By Mark Warmuth
The Cleveland Cavaliers had a busy week before the NBA trading deadline, but some wish they’d have done more.
Yes, they moved their two most tradable commodities in Rodney Hood and Alec Burks, and they did gamble on some young players, but they didn’t make the big splash many hoped for.
Don’t get us wrong, we are happy with what GM Koby Altman did.
He accumulated more assets. Cleveland added another first round pick in this year’s draft (from Houston) and more second rounders, which can be used to sweeten the pot in some other deals.
We have heard folks be critical of the Hood deal, but the player had approval over where he could have gone, and quite frankly, the way Hood played in the wine and gold didn’t have other GMs beating down the Cavs’ doors.
Hood is 6’8″, athletic, with a decent shooting touch.
He visually looks like he should be a very good NBA player.
However, he disappears when he’s on the floor a lot. He had an opportunity in Cleveland to be a primary scorer, but never embraced the role.
Perhaps he’d be a better player if he had the attitude of Jordan Clarkson, who comes in and wants to be a scorer. But that kind of aggressiveness can’t be taught.
Burks was destined to be moved as soon as he arrived, because of his expiring contract.
And really, he was part of the Hood deal, because the two players received for Hood (Nik Stauskas and Wade Baldwin) were sent to Houston in the deal that moved Burks to Sacramento.
In addition to the first round pick acquired in the deal, Altman did want we wanted him to do in picking up a young player who had been a disappointment to his current team in the deal.
He did that in getting Marquese Chriss, a 21 year old, who is 6’10”, something needed for the height challenged Cavaliers.
Chriss was the 8th overall pick in 2016 by Phoenix, and played every game as a rookie, starting 75 of them. He averaged 9.2 points and 4.2 rebounds on 45% shooting.
Last year, he lost time due to the drafting of Josh Jackson, and started the year coming off the bench.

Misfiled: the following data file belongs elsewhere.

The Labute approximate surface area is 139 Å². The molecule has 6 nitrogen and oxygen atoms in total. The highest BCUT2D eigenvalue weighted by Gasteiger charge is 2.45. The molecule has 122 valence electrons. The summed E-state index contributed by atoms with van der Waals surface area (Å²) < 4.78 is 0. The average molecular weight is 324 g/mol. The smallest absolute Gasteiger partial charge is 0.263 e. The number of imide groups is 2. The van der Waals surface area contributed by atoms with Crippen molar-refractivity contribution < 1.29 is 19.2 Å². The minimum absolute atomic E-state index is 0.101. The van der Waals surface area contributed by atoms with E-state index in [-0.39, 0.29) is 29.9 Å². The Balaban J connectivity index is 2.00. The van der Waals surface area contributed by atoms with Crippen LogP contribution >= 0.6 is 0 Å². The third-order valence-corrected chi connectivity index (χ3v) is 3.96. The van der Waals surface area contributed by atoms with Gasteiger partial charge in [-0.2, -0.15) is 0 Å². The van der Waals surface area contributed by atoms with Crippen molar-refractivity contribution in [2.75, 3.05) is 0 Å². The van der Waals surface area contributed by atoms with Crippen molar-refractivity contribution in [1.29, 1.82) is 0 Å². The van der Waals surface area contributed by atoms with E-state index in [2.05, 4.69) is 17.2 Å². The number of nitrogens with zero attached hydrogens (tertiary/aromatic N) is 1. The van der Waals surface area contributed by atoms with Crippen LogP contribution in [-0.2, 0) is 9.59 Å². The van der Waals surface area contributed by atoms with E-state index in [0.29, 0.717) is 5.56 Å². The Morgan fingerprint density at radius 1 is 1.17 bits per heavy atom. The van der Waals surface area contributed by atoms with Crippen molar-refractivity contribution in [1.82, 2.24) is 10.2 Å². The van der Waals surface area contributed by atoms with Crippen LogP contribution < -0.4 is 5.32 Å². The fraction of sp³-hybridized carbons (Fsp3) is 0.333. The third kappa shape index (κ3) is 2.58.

When he did start (he started 49 games), he averaged 8.6 points and 5.9 rebounds per game on 44% shooting. He was traded to Houston, with Brandon Knight (familiar?) for Ryan Anderson and De’Anthony Melton.
Is Chriss a future star? Who knows, but again, he’s only 21 years old. He should be a senior in college.
The Cavaliers have 28 games to evaluate him. And he did have 13 points and 8 rebounds in his debut.
Knight, who came to Cleveland in the deal, isn’t a bad get either, and he’s an expiring contract next season, which is a valuable trade piece at the very least.
He was the 8th overall pick the year the Cavs took Kyrie Irving and Tristan Thompson, and averaged 18 points and five assists in his third year in the league with Milwaukee, who was being coached by Larry Drew.
He was traded three times in his first four years in the league, and we believe mostly because he’s more of a Mike Conley-style point guard than an Irving-style player.
He’s battled injuries throughout his career, but he’s only 27 years old. Perhaps if he gets healthy, he can carve out a niche in the NBA.
The rest of this season should be about auditions for Chriss, Ante Zizic, Knight, and others to see if they have a place in the Cavs’ future.
However, it is easier to accumulate assets than it is to cash them in. That’s the challenge for Altman going forward.
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